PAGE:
A Brotherhood of Voices: PRISM Men's Choir on Community, Advocacy and Disco Fever

I’ve formed relationships that will last the rest of my life,' says performer Jake McClory

Sarah Bricker Hunt

As the Covid pandemic shuttered businesses and put community activities on hold, PRISM Gay Men and Allies Chorus of Metro Detroit, like so many other choirs across the country, shut its doors. It was a devastating blow for the choir’s members, and not entirely because the music stopped.

“When people come to PRISM, no matter who they are or where they are in life — or even where they are musically — it’s a space for them to belong,” says PRISM’s artistic director, Darin DeWeese.

DeWeese accepted the artistic director role in the midst of the Covid shutdown, tasked with shaking off the choir’s dust and emerging from those quiet days as the thriving, ticket-selling ensemble it had been. The pandemic was, by many measures, a low point, but on the climb back out, DeWeese found a few silver linings on the other side.

“I think it gave everybody kind of a newfound love or a newfound appetite for what they missed,” he says. “I think it brought to light just how treasured some of these groups are — not just choirs, but all queer groups across Southeast Michigan and what a role they play in our lives.” DeWeese says members were hungry for music “more than ever,” but also for the feeling of community and togetherness that comes with being a part of PRISM. The 2022 holiday shows marked a return to both normalcy and chosen family for many of the group’s members.

PRISM, like other 501c3 nonprofits, relies on patrons and grant funding. DeWeese says PRISM’s advocacy goals are always at the forefront. “We’re always looking at, ‘How can we push this organization forward in an advocacy way for our community, our members and for our patrons?’” he says.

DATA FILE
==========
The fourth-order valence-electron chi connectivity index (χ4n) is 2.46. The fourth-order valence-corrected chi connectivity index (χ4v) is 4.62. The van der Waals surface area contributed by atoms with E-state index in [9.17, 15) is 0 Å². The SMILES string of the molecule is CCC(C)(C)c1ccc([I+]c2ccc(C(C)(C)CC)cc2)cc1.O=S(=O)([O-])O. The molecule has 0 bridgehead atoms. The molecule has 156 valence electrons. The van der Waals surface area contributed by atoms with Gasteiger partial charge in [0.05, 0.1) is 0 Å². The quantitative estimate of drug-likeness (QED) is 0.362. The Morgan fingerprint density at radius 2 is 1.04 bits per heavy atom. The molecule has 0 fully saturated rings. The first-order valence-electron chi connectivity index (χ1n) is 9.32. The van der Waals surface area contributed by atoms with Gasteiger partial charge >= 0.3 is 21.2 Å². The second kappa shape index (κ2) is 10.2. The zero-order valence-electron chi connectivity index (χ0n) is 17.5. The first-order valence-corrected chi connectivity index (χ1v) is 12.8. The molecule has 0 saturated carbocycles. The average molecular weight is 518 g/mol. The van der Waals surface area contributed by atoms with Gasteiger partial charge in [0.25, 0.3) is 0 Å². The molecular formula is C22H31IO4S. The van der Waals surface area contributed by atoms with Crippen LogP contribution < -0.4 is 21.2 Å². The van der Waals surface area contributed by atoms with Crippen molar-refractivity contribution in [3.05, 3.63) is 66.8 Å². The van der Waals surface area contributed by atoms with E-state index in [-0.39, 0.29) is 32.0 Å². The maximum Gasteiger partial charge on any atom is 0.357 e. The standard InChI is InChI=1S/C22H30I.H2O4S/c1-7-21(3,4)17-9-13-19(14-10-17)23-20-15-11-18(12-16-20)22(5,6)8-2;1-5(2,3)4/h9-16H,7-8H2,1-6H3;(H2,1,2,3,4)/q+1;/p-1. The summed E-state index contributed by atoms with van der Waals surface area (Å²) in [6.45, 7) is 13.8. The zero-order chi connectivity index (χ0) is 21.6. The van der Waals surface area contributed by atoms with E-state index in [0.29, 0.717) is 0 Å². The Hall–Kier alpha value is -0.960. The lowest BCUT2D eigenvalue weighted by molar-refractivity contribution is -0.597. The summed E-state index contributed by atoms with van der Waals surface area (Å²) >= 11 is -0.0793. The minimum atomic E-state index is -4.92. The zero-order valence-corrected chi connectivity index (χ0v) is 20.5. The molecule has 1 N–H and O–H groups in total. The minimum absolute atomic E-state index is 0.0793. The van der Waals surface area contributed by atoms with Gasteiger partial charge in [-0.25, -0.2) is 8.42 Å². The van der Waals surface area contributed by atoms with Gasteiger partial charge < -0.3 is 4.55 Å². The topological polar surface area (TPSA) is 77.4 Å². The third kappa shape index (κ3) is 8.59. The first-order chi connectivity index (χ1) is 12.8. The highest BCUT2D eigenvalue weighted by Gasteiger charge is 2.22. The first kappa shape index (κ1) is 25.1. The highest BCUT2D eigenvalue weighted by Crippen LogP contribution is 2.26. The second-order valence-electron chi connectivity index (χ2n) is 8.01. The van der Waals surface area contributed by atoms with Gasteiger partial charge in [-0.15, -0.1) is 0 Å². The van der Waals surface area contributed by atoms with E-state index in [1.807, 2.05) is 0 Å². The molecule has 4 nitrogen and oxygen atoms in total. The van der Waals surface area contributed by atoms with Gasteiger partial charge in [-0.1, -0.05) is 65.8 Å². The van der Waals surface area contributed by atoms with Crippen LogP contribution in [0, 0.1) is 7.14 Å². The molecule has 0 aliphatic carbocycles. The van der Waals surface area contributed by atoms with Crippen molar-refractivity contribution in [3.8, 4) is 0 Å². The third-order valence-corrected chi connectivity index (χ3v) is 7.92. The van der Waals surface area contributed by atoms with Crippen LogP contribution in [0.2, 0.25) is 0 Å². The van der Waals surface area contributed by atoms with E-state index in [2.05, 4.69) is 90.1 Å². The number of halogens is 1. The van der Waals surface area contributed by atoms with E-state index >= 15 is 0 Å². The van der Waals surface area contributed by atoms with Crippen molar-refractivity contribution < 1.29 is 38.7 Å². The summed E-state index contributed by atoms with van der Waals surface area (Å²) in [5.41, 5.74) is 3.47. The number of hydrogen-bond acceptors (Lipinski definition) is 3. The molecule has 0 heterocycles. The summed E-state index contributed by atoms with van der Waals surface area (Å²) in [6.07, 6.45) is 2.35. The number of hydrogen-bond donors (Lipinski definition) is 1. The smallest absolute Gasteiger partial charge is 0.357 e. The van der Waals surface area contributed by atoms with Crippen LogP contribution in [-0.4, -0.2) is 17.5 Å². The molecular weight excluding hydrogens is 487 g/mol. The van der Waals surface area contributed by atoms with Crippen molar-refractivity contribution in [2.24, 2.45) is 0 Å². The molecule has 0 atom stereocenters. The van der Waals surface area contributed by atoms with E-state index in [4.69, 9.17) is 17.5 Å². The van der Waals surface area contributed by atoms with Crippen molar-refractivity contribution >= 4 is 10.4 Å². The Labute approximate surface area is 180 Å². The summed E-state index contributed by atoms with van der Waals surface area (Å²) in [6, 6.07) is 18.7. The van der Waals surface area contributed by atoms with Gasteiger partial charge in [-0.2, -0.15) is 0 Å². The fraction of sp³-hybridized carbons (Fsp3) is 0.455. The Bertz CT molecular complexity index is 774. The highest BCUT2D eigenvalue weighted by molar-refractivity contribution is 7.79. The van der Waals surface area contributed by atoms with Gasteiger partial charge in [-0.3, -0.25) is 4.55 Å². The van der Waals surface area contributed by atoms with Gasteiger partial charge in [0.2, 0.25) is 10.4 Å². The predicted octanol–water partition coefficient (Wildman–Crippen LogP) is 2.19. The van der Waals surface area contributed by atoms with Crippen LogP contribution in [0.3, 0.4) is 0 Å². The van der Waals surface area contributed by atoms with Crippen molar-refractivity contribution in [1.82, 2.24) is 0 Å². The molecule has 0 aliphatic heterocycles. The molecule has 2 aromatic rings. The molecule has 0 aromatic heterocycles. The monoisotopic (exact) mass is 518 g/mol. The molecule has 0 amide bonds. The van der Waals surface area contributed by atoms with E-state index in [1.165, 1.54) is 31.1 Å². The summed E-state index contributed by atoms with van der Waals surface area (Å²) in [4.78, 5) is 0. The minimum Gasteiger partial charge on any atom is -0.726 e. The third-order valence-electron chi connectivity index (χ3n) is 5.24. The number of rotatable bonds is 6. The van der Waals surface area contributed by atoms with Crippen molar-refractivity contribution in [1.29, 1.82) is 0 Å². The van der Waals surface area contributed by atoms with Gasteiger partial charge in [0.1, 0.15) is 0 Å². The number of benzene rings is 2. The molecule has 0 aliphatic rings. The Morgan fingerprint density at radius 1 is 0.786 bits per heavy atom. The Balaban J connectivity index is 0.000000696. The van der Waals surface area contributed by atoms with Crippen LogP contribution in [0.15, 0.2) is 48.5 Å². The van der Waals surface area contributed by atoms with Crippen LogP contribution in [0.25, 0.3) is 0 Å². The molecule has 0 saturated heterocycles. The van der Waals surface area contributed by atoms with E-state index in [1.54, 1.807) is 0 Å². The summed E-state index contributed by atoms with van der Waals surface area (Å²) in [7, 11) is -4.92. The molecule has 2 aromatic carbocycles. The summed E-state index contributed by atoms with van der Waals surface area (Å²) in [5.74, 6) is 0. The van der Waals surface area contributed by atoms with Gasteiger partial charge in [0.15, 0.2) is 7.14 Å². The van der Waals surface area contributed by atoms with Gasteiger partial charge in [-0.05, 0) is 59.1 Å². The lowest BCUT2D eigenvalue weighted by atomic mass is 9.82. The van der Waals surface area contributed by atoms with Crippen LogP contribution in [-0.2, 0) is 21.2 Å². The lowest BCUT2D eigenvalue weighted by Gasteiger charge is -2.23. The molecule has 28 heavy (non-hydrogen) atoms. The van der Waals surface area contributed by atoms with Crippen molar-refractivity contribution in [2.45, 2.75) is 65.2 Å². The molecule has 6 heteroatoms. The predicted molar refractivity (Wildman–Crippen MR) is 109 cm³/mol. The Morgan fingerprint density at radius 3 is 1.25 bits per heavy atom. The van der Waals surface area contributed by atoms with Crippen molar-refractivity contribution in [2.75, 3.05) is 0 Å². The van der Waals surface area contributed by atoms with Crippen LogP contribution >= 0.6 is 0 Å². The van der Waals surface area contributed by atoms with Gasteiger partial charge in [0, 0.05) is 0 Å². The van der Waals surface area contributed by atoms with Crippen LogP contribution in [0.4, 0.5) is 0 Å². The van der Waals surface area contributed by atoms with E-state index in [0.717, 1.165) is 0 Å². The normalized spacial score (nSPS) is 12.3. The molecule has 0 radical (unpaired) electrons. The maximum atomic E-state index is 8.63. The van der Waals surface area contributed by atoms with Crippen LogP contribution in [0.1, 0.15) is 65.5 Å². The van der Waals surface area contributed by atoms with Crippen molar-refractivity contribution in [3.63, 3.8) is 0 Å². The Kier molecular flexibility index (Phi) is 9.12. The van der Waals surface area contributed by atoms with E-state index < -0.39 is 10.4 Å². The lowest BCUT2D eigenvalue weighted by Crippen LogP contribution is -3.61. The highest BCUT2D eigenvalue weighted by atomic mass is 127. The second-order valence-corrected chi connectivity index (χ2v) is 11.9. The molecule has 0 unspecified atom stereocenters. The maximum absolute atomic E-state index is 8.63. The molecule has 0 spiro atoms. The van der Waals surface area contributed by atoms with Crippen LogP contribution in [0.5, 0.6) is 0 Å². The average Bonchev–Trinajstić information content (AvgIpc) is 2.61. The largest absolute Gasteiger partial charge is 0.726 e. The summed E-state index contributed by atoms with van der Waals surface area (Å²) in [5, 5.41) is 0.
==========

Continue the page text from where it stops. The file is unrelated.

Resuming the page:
Shane Dunbar, chairman of PRISM’s board of directors, says PRISM selects organizations to support each season, which has recently included a local food pantry. Soon, the organization will pair up with Stand with Trans and Ruth Ellis, supplying the new Clairmount Center, a housing community in Detroit focused on helping queer young adults, with personal care items. “It’s really our way to give back to the community, not just with our voices, but with our hard work and money, as well,” Dunbar says. “We’re really excited to get out into the community as much as we can and give back as much as we absolutely can.”

Jake McClory, who joined PRISM in early 2022, adds, “I’m so impressed with the direction the group is headed, not just musically but as a top-notch LGBTQ community organization. With increasing attacks on our community from far-right politicians and activists, PRISM isn’t just focused on gay rights. The group is standing up for reproductive rights and trans rights and partnering with local groups.”

As the choir prepares for its first show of the 2023 season, a disco-themed concert set for June 2, DeWeese is hard at work bringing together the talents of nearly 100 singers who come from a wide range of musical and personal backgrounds. The group is made up of queer men and allies from all over the Southeast Michigan area and represents multiple generations. The youngest member is around 19 and the oldest, in his 80s.

Some members are financially sound and make frequent contributions toward choir operations and the many charitable endeavors PRISM supports, while others are more often on the receiving end of such generosity. The choir includes professionals from the medical and legal fields, students, retirees, service workers and the list goes on. Dunbar says the generosity of choir members includes supporting operational expenses like the new music binders a member recently funded for the choir.

Intersectionality and diversity among the choir’s membership has evolved organically since PRISM was established seven years ago, but intentional inclusion has always been the beating heart of this group.